Symptoms and Causes - Diagnosis and Treatment
The outer ear is made up of skin, where we have ceruminous glands that produce an oil to lubricate and protect the skin, and is lined by hair follicles.
Earwax protects the ear
Trapping and preventing dust, bacteria and other micro-organisms, as well as small objects, from penetrating and causing damage to the ear.
Protecting the delicate skin of the ear canal from irritation when water gets in.
Earwax can build up and block the ear canal. Earwax blockage is one of the most common causes of hearing loss.
In some people, the glands produce more earwax than can be easily removed from the ear. This extra earwax can harden in the ear canal and block the ear, causing compaction. When one tries to clean the ear, it can actually push the earwax deeper and block the ear canal. For this reason, ear, nose and throat specialists do not recommend digging into the ear to clean it.
The most common symptoms are:
Fullness in the ear or a feeling that the ear is plugged up
Noises in the ear (tinnitus)
Partial hearing loss, which may get worse
Earwax is secreted by glands in the skin lining the outside of the ear canal. The earwax and tiny hairs in these ducts trap dust and other foreign particles that can damage deeper structures, such as the eardrum.
In most people, a small amount of earwax regularly travels to the ear opening, where it is either washed out or falls out as new earwax is secreted to replace it. If you secrete too much earwax or if earwax is not removed effectively, it can build up and block the ear canal.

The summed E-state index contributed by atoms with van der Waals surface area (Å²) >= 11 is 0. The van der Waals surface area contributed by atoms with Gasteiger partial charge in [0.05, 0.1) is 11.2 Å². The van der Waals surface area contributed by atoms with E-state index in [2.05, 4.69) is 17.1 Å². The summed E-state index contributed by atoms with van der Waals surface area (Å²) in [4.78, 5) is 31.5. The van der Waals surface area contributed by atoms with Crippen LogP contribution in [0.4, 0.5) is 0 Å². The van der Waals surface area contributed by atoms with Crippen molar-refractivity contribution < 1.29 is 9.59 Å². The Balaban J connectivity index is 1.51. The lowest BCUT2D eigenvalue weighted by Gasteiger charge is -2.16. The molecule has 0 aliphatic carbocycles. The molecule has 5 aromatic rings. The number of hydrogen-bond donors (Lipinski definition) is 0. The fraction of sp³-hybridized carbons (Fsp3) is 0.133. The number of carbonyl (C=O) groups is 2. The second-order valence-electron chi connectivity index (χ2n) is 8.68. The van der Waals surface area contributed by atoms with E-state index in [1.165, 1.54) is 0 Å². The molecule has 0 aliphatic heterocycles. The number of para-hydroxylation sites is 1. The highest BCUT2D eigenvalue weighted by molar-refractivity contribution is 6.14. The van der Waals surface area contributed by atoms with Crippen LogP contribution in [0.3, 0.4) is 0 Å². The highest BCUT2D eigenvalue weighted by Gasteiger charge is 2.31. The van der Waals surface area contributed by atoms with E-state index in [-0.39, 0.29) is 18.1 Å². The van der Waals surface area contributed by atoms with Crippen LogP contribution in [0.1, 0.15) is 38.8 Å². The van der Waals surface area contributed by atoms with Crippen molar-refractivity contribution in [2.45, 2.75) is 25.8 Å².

Earwax blockages commonly occur when people try to clean their ears themselves by inserting cotton swabs or other products into the ear. This usually pushes the earwax into the ear rather than out.
When to consult an ENT doctor
If you have the signs and symptoms of earwax blockage.
Signs and symptoms may indicate another disease. You may think you can remove earwax on your own, but there's no way to know if you have excess earwax without having someone, usually your doctor, check your ears. Having signs or symptoms, such as ear pain or decreased hearing, does not necessarily mean you have wax build-up. You may have another ear-related condition that needs attention.
To be safe, wax removal must be performed by a doctor. The ear canal and eardrum are delicate and can be easily damaged by excess wax. Do not attempt to remove it yourself by inserting a device into the ear canal, especially if you have had ear surgery, if you have a hole (perforation) in your eardrum, or if you feel pain or drainage in your ear.
Your doctor can determine if you have an earwax blockage by checking your ear with a special instrument that illuminates and magnifies the inner ear (otoscope).
Do not attempt to remove the earwax plug.
Never try to push excess or dried earwax out of your ears with objects within reach such as paper clips, Q-tips or hairpins. You could push the earwax further into the ear and cause serious damage to the walls of the ear canal or eardrum.
The doctor can remove excess earwax by using a small curved instrument called a curette or by using suction when inspecting the ear. The doctor can also flush out the earwax using an irrigator or a rubber bulb with warm water.
If earwax build-up is a recurring problem, your doctor may recommend that you use an earwax removal medication, such as hydrogen peroxide. Because these drops can irritate the delicate skin of the eardrum and ear canal, use them only as directed.